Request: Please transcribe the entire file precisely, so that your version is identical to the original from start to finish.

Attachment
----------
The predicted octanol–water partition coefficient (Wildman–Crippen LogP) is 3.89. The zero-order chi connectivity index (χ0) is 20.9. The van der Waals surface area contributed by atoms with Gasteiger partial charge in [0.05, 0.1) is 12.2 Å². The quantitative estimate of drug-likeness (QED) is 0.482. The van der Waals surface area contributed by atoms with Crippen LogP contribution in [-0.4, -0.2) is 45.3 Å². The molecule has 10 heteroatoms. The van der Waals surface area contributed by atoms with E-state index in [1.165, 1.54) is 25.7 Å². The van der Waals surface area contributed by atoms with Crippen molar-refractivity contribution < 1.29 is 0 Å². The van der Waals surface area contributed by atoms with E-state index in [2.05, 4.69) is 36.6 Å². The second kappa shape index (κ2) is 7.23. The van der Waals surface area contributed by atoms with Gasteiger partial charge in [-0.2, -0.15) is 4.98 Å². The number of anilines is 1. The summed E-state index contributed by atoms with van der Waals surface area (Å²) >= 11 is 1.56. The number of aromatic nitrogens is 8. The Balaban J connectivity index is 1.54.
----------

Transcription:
The predicted octanol–water partition coefficient (Wildman–Crippen LogP) is 3.89. The zero-order chi connectivity index (χ0) is 20.9. The van der Waals surface area contributed by atoms with Gasteiger partial charge in [0.05, 0.1) is 12.2 Å². The quantitative estimate of drug-likeness (QED) is 0.482. The van der Waals surface area contributed by atoms with Crippen LogP contribution in [-0.4, -0.2) is 45.3 Å². The molecule has 10 heteroatoms. The van der Waals surface area contributed by atoms with E-state index in [1.165, 1.54) is 25.7 Å². The van der Waals surface area contributed by atoms with Crippen molar-refractivity contribution < 1.29 is 0 Å². The van der Waals surface area contributed by atoms with E-state index in [2.05, 4.69) is 36.6 Å². The second kappa shape index (κ2) is 7.23. The van der Waals surface area contributed by atoms with Gasteiger partial charge in [-0.2, -0.15) is 4.98 Å². The number of anilines is 1. The summed E-state index contributed by atoms with van der Waals surface area (Å²) >= 11 is 1.56. The number of aromatic nitrogens is 8. The Balaban J connectivity index is 1.54.